Staying focused


Question for those of you who are now working out of your home: Are you having a hard time staying focused on your work? The distractions are killing me. Yesterday I got the Catch out at 5:15 p.m., forty-five minutes before our evening Bible Study started. I’m not excusing myself here, I’m just reporting what happened.

Every few minutes my phone lights up with a news report about the death toll somewhere, the shortage of medical supplies, the hope for a new drug, the hoax behind another. Texts between family members are flying. But most of all, I feel sort of in a fog as if my distractions are justified. I’m assuming everyone else is going through the same thing. Lots of people aren’t working at all. Their normal time frame is completely off, so there is a sense that we are all floating in some surreal space between real and virtual time where the clock is irrelevant.

Wake up. Slap myself in the face. Life goes on. The Catch at 5:15 p.m.? Get out of here! Who’s going to read it? That’s only twelve hours later than it should be. Emails, texts, notifications, messages — there’s no end to the stream. I need to exercise greater discipline. I need to quit thinking that if I monitor all the news, I can feel more in control. Quite the opposite happens. The more I monitor, the more helpless I feel.

So I turn to the scripture reading for the day from Psalm 74, and this is what I find:

“We are given no miraculous signs; no prophets are left, and no one knows how long this will be. How long will the enemy mock you, O God? Will the foe revile your name forever?” (Psalm 74:9-10)

“No one knows how long this will be.” That’s for sure. That is so true right now and part of what puts our reality in limbo. But we can’t just float along aimlessly. That would be to deny and discredit God, and that’s the last thing we want to do, because God is what everyone needs right now, more than ever. And truly, our prophets are not all gone. We serve as prophets, so we mustn’t float or be in limbo. There is no limbo; that is an illusion. More than ever, we as believers are needed in society to bring stability and hope. We were called for such a time as this. Wake up. Listen to what David wrote later in this same Psalm:

“The day is Yours, and Yours also the night; You established the sun and moon. It was You who set all the boundaries of the earth; You made both summer and winter.” (Psalm 74:17)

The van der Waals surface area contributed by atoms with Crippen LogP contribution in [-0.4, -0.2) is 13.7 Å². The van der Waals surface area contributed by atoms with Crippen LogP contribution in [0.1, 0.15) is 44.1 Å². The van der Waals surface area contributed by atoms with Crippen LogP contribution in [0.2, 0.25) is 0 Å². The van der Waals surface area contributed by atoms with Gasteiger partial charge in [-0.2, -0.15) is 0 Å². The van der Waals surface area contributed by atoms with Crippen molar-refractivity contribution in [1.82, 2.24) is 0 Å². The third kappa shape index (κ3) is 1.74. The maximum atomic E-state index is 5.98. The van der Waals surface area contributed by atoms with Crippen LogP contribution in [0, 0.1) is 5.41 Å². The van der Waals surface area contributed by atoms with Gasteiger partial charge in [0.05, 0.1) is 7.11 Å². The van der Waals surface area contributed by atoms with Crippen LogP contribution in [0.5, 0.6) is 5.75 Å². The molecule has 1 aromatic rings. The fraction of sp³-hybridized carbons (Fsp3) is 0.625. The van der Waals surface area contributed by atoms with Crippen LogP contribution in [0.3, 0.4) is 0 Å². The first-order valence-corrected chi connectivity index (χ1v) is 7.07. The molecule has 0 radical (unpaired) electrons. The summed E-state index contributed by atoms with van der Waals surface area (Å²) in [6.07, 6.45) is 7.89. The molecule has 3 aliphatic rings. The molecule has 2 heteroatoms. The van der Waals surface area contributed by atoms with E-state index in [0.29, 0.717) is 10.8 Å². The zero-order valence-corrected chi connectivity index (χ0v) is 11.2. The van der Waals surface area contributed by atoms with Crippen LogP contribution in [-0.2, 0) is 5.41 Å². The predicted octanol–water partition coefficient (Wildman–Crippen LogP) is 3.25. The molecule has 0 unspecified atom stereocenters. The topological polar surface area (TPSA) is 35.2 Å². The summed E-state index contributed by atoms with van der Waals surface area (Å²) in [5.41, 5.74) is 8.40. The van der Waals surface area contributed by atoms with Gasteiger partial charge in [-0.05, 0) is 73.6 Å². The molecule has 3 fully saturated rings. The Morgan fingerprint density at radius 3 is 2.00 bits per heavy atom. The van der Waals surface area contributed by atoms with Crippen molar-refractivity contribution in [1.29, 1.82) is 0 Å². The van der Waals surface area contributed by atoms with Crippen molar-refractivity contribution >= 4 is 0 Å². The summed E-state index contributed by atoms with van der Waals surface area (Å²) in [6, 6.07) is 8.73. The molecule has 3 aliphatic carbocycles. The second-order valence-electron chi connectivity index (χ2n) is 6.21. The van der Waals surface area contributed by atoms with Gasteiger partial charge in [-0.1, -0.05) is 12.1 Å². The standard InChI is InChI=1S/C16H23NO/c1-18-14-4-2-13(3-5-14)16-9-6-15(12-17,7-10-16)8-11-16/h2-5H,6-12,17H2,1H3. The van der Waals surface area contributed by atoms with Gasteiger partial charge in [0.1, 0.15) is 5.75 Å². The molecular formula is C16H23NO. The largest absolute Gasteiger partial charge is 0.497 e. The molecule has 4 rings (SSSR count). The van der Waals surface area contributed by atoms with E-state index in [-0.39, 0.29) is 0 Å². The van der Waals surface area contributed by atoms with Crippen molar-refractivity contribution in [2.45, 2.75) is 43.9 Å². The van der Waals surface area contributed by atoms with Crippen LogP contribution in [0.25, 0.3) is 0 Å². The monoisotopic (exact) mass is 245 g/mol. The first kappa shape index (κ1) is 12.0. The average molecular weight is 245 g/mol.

In spite of what it might seem, God is in control. He set all the boundaries of the earth; He made the sun and the moon and both summer and winter. He didn’t lay all that down and keep it in motion and suddenly go, “Whoops! Who let out the coronavirus?”

God is in control. We are the ones who know that. We need to watch and pray and live like those who do. Be vigilant. Help where you can. It’s tough. We’re being forced into isolation when people need us. So use the internet and the phone as much as you can. Keep in touch however you can. Especially for the lonely and the vulnerable.

And join us at the Catch. Last night’s Bible study on Zoom was fantastic. As good as being in person. We experienced the body of Christ online like never before. Make a point to join us next Wednesday at 6:00 p.m. PDT, and don’t forget church at the Catch Sunday at 6:00 p.m. PDT. Whenever we come together, we discover the unity of the Spirit in the bond of peace.

[I’m sending you a double Catch today. Enjoy this from our good friend, David Roper.]

“When You Think You Have To Worry…”

“Look at the birds of the air, for they neither sow nor reap nor gather into barns; yet your heavenly Father feeds them. Are you not of more value than they? Which of you by worrying can add one cubit to his life span?” (Matthew 6:26-27).

What Jesus precludes is not work but worry. Birds spend a lot of time and energy scratching up food, but they don’t worry about the product. Food is there to be found, provided by our Father. So, a fortiori, our Father provides for us.